Now that Yuzu Shokutei has had some time to settle into its new identity, after relaunching itself from its former incarnation as Touhenboku a few months ago, it's starting to flex its culinary creativity.
In an interview at the West End spot (854 Denman Street) in Vancouver's ramen district, owner Jay Liu told the Georgia Straight that each month, he plans to introduce a few new dishes that'll be off menu. They'll become permanent additions to the menu if they're popular enough with diners, and will allow him to keep things fresh and responsive to both demand and seasonal changes.
Since leaving the Touhenboku franchise, Liu and his chef Phong Vu have been expanding the menu to encompass far more than just ramen.
Liu and Vu toured Straight through some of the latest off-menu items, which are West Coast interpretations of classic Japanese dishes.
Three of them are great as sides or appetizers.
Umi salad (vegan $6, with tobiko $7) is draws upon wakame salad as its inspiration. This mixed seaweed salad factors in yuzu tobiko and apple slivers (to add some West Coast zest) with a light sesame oil and yuzu vinegar dressing.
Ebi shitake cap (two for $3) is made of deep-fried shiitake stuffed with Vietnamese tiger prawns with mayo and a teriyaki glaze.
Yaki gyu ($6 for two skewers) consists of skewers of grassfed tenderloin beef in a teriyaki glaze with mayo.
Liu said that as these items are sometimes hard to source, their availability may be limited.
For a main dish, the Chicken and the Egg ($15) is Vu's take on the yoshoku (Western-influenced Japanese food) dish omurisu, in which an omelette lies atop a mound of rice. In this version, an omelette is draped over a bed of rice, with stir-fried carrots, beans, and onions sandwiched between them. Perched on top are slices of free-range teriyaki chicken. As it's a set meal, it's accompanied by a dish of pickles, a salad with yuzu vinaigrette, and vegan miso soup (konbu and mushroom-based).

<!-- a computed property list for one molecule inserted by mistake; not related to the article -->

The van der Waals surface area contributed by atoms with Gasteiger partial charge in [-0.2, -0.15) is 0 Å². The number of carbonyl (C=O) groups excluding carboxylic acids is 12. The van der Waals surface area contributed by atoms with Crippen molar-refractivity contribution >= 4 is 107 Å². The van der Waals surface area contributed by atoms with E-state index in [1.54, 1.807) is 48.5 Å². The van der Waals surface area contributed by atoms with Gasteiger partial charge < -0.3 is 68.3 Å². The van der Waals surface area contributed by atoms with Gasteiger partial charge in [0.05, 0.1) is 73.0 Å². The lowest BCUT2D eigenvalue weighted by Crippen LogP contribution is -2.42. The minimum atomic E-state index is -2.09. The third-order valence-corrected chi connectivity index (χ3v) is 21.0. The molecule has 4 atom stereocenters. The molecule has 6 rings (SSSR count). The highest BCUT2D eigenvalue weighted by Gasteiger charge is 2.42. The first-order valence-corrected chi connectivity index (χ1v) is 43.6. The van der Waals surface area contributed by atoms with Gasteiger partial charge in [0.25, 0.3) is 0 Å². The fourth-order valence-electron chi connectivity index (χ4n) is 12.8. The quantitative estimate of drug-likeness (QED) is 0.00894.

To finish things off, the wonderfully light sakura mille-crepe cake ($8) consists of several stacked layers of red-velvet crepes with whipping cream between them and cream cheese on the side. (The red and white colours are well-timed, in light of the fast-approaching Canada Day celebrations.)
There's plenty more to look forward to, as Liu and Vu note that they're developing pho satay ramen and sumo-style big bowl ramen, large enough for three people to consume.
Their ever-evolving menu is a wise move, as there's stiff competition from the mushrooming of ramen joints in the area, and it will accommodate for regulars on return visits who are seeking new dishes to explore.